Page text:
So, I read a lot when I am given the time, and I definitely had a lot of that when I was home. Reading and eating. I think I’ve gained about 15lbs since coming back to LA. Oh dear. Anyway! Books! Books I have read and will now review for you! KUSHIEL’S MERCY by Jacqueline Carey and FLORA SEGUNDA by Ysabeau Wilce.
Review of Kushiel’s Mercy by Jacqueline Carey
I had hoped to buy this in mass market paperback because all of my other Kushiel books are in paperback, but I got impatient. And now I’m annoyed because I’m obsessive-compulsive about my books. REGARDLESS, I picked this up on Boxing Day and finished this behemoth very nearly in one go (interrupted only by my junior high reunion).
In my review of Kushiel’s Justice, I gave a brief summation of the events prior so I won’t bother here. To offer some brief background information, Imriel de la Courcel nó Montrève and his royal cousin the Dauphine Sidonie had embarked on an tumultuous, politically rife affair before Imriel left Terre d’Ange to pursue a marriage of state to Dorelai mab Bredaia of Alba. Unfortunately, this was in defiance of their god Blessed Elua’s precept of Love as thou wilt for while Imriel came to love and admire his wife, he was in love with Sidonie. The ensuing heresy (however well-intentioned) has horrific consequences, resulting in a chase across Vralia in search of vengeance and the “coming out” (so to speak) of Imriel and Sidonie as lovers.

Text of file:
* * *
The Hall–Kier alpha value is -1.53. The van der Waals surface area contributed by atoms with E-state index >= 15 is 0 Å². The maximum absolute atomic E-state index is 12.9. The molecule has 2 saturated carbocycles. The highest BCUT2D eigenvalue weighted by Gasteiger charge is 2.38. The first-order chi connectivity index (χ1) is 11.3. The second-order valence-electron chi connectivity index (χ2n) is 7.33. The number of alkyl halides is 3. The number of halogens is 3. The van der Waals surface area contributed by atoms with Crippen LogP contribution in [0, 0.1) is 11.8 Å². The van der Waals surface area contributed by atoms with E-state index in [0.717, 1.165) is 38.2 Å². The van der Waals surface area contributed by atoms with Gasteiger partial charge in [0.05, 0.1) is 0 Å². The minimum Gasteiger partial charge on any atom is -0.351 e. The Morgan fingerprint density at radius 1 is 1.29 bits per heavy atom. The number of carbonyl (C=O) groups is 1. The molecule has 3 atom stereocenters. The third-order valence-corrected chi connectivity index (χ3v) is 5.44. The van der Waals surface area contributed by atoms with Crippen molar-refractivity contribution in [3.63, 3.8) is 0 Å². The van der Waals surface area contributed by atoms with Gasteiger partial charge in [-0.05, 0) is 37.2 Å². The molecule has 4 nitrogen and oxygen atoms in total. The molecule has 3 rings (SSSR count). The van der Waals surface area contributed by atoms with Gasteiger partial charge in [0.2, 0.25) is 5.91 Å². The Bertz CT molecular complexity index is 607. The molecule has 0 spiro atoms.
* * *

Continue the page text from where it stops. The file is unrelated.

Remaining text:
So this brings us to the opening of Kushiel’s Mercy, in which Queen Ysandre is trying to deal with the fact that her daughter is in love with the son of the foremost traitor of the realm. She decrees that she will do nothing to stop them, but if Sidonie declares Imriel her consort, it will not be recognised and if she marries him, the Dauphine will be disowned. The only way to lift this decree is for Imriel to find his mother and bring her to justice. Good, good, I like this setup. With any luck we will much more of the Unseen Guild and Melisande, who is one of the hottest villains to ever grace the pages of a fantasy novel.